HUNG by Scott Poulson-Bryant


A Meditation on the Measure of Black Men in America
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Perhaps not the final word on black male sexuality, but an admirable attempt by journalist Poulson-Bryant to leave no taboo undiscussed.

The title’s double entendre isn’t just sexual, explains the author, a founding editor of Vibe and now senior editor of the quarterly America. As used here, “hung” refers both to the legendary size of the African-American man’s penis and to the method used in the not-so-distant-past to lynch black men, often due to fears of miscegenation. Poulson-Bryant’s scattered text hops from one angle to the next without pausing long enough to really develop any of its points, but that’s probably for the best; any sort of thesis worked out here would likely collapse under longer scrutiny. The author describes his suburban upbringing, Ivy League education and experiences as the “first black” at several media institutions, using that as a bridge to a recollection of his college affair with a white girl from Michigan who remarked that he wasn’t as big as she thought he’d be. From here, the narrative rambles around the quite voluminous history of the stereotype that black men have the biggest members, white men’s are smaller and Asian men’s are the smallest of all. Instead of digging up what little research there is on the subject, Poulson-Bryant does what magazine writers frequently do and settles for anecdotal evidence. He serves up plenty of bawdy—and sometimes quite revealing—stories about penis size, interracial hang-ups, racist preconceptions and the massive entertainment business created around the mythology of the ultra-sexualized, nearly animalistic black male. His sources? Mostly his friends: some straight, some gay, a few famous, pretty much everybody with their names changed.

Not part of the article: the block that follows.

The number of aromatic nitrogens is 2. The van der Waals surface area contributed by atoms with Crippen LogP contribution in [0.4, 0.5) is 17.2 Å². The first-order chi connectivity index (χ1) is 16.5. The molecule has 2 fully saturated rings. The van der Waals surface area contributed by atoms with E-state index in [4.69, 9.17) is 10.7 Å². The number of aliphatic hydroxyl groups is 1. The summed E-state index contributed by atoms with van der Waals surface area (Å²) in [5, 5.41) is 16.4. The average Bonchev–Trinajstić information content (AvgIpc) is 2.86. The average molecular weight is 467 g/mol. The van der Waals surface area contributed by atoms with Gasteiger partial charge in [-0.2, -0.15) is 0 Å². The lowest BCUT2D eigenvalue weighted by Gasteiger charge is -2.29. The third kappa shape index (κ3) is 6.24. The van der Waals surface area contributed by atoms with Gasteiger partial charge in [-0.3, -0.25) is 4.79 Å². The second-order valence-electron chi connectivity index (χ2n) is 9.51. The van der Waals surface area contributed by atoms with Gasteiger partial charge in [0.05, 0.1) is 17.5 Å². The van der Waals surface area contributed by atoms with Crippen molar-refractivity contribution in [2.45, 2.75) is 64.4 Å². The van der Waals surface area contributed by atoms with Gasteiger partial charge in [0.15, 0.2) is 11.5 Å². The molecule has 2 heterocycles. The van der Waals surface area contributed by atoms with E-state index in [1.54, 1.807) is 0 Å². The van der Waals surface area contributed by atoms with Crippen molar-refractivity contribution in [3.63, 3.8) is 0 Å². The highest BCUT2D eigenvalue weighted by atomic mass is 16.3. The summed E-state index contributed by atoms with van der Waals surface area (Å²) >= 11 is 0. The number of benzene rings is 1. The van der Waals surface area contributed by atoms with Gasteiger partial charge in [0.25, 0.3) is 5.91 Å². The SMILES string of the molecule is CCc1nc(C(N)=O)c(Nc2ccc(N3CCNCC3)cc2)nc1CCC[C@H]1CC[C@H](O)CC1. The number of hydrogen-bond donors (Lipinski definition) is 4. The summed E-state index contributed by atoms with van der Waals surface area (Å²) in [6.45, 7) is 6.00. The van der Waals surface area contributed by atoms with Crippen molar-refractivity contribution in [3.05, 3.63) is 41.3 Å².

A fairly shallow approach, partly redeemed by its honesty and originality of perspective.

Pub Date: Oct. 11th, 2005
ISBN: 0-385-51002-0
Page count: 256pp
Publisher: Doubleday
Review Posted Online:
Kirkus Reviews Issue: July 15th, 2005